USA Today
June 9, 2004

NYC day care workers join labor walkout


NEW YORK (AP), June 9, 2004 — First, workers caring for the homebound elderly went on strike. Then Wednesday, New Yorkers scrambled to find baby sitters for their children, too, as child care workers began a three-day walkout.

Parents of as many as 50,000 children were affected by the strike at city-subsidized day care centers for low-income families. The workers began picketing Wednesday morning and planned a march across the Brooklyn Bridge.

The union representing 7,000 child care workers is asking for a retroactive 9% increase over 27 months.

"I can appreciate what they (day care workers) are doing, but now we're in a bind," said parent Robin Batson, 42, who takes her 2-year-old son to a center in Manhattan.

Also Wednesday, thousands of home health care workers began the third and last day of their own walkout. They are demanding raises to $10 per hour from an average of about $7.

If those weren't enough headaches for Mayor Michael Bloomberg, thousands of members of the police, fire and teachers' unions rallied Tuesday outside City Hall to demand raises, some carrying signs that read "No Way to Treat Heroes."

The noisy protest, which stretched for several blocks, disrupted evening traffic. Among the celebrities present were actors Alec Baldwin and Steve Buscemi, a former firefighter. There were no arrests.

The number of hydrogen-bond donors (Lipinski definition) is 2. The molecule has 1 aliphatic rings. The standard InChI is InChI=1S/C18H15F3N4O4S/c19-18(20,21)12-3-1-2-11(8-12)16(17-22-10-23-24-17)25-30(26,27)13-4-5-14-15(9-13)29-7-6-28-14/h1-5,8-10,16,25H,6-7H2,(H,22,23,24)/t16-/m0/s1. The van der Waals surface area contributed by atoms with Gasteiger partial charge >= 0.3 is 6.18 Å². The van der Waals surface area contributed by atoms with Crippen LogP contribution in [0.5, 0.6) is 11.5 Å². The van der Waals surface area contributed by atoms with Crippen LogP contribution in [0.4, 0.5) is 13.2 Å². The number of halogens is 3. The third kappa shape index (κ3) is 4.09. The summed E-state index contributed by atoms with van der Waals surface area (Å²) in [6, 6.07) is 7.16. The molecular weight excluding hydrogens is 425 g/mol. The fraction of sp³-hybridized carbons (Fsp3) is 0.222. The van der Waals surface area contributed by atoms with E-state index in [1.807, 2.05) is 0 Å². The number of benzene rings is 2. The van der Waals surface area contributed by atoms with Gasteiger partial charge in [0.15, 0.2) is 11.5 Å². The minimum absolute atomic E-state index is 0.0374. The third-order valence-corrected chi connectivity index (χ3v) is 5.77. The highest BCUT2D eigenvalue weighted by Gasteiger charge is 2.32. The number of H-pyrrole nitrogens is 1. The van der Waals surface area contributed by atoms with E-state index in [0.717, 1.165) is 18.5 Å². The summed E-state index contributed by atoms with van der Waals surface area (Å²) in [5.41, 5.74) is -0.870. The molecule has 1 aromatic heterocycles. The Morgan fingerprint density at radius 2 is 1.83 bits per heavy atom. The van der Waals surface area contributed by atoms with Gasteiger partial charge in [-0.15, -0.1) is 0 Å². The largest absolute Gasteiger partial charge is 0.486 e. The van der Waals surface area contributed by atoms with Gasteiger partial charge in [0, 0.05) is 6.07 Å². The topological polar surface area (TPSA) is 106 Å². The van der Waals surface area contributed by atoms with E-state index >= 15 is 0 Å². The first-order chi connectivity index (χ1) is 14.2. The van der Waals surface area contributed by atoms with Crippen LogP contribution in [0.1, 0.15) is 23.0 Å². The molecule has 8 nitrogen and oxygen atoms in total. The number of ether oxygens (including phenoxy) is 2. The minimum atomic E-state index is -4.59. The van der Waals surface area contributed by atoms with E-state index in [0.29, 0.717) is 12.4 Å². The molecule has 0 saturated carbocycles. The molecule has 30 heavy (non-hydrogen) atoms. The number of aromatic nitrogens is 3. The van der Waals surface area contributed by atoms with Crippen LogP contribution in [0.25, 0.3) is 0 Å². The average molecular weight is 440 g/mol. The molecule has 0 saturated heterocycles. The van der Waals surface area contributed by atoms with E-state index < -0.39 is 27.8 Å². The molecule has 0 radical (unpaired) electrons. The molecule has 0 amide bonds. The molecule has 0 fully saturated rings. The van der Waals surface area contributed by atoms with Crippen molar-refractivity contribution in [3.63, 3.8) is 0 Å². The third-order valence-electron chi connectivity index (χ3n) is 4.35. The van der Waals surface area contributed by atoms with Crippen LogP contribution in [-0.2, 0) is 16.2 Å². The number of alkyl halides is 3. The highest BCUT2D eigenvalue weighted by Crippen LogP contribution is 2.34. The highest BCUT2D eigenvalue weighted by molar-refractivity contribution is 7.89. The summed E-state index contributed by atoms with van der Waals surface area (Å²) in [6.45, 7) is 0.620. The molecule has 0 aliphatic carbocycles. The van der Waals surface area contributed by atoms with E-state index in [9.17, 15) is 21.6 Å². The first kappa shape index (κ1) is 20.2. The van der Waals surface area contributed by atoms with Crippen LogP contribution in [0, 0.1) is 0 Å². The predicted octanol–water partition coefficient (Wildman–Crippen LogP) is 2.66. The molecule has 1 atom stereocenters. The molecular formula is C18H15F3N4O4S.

"After 9/11 ... they said, 'We will never forget,'" Patrolmen's Benevolent Association President Patrick Lynch told the rally. "Ladies and gentlemen, I'm sorry to stand here and report that they have forgotten."

The PBA was joined by the United Federation of Teachers and the Uniformed Firefighters Association in the City Hall Park gathering Tuesday.

Bloomberg said the city simply cannot afford to offer municipal unions raises greater than the contract agreed to by the city's largest union, District Council 37.

Bloomberg's administration has no direct negotiating role in the health and child care union contracts, but the city announced that parents who use the 350 affected day care centers would be reimbursed for the cost of replacement child care.

"We will arrange for some alternate care for the children, including picking up the tab for it," Bloomberg said.

Fatima Golden, a bookkeeper at the a day care center in Brooklyn, said she earns about $28,000 a year, compared with as much as $40,000 that workers with similar skills earn in the private sector.

Parents at Educare Early Childhood Center in Manhattan on Tuesday were generally supportive of child care workers, despite the scheduling problems it will cause.

"This is a terrible thing," said Janet Rodriguez, whose three children use the day care center. "It hurts me just as much as it hurts them. I'm actually going to take tomorrow off and hope for the best."